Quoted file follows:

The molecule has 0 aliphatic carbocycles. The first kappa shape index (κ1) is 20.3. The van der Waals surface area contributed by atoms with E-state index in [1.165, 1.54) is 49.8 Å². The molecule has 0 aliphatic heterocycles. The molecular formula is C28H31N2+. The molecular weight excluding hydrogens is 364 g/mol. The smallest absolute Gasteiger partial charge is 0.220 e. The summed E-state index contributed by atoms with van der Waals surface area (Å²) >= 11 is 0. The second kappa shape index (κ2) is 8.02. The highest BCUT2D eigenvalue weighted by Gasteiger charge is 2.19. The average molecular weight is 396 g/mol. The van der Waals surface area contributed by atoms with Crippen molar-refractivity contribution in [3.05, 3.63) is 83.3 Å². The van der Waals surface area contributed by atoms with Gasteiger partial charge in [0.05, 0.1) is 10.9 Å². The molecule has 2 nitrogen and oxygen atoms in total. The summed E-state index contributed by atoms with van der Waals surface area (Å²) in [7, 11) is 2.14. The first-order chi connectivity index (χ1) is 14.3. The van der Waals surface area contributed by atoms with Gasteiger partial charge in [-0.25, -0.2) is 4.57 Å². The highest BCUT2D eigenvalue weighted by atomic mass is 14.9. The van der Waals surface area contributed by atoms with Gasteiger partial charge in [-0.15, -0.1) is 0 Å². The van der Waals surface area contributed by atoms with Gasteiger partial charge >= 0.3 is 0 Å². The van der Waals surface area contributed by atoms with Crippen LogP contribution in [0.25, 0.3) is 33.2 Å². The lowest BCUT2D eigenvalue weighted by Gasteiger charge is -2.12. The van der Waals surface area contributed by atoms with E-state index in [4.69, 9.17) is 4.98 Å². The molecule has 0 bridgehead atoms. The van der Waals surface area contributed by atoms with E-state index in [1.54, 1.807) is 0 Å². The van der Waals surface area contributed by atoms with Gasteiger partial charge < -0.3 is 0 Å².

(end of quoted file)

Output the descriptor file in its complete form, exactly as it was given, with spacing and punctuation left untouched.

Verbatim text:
The molecule has 0 aliphatic carbocycles. The first kappa shape index (κ1) is 20.3. The van der Waals surface area contributed by atoms with E-state index in [1.165, 1.54) is 49.8 Å². The molecule has 0 aliphatic heterocycles. The molecular formula is C28H31N2+. The molecular weight excluding hydrogens is 364 g/mol. The smallest absolute Gasteiger partial charge is 0.220 e. The summed E-state index contributed by atoms with van der Waals surface area (Å²) >= 11 is 0. The second kappa shape index (κ2) is 8.02. The highest BCUT2D eigenvalue weighted by Gasteiger charge is 2.19. The average molecular weight is 396 g/mol. The van der Waals surface area contributed by atoms with Crippen molar-refractivity contribution in [3.05, 3.63) is 83.3 Å². The van der Waals surface area contributed by atoms with Gasteiger partial charge in [0.05, 0.1) is 10.9 Å². The molecule has 2 nitrogen and oxygen atoms in total. The summed E-state index contributed by atoms with van der Waals surface area (Å²) in [7, 11) is 2.14. The first-order chi connectivity index (χ1) is 14.3. The van der Waals surface area contributed by atoms with Gasteiger partial charge in [-0.25, -0.2) is 4.57 Å². The highest BCUT2D eigenvalue weighted by atomic mass is 14.9. The van der Waals surface area contributed by atoms with Gasteiger partial charge in [-0.15, -0.1) is 0 Å². The van der Waals surface area contributed by atoms with Gasteiger partial charge >= 0.3 is 0 Å². The van der Waals surface area contributed by atoms with Crippen LogP contribution in [0.25, 0.3) is 33.2 Å². The lowest BCUT2D eigenvalue weighted by Gasteiger charge is -2.12. The van der Waals surface area contributed by atoms with E-state index in [4.69, 9.17) is 4.98 Å². The molecule has 0 bridgehead atoms. The van der Waals surface area contributed by atoms with E-state index in [1.54, 1.807) is 0 Å². The van der Waals surface area contributed by atoms with Gasteiger partial charge < -0.3 is 0 Å².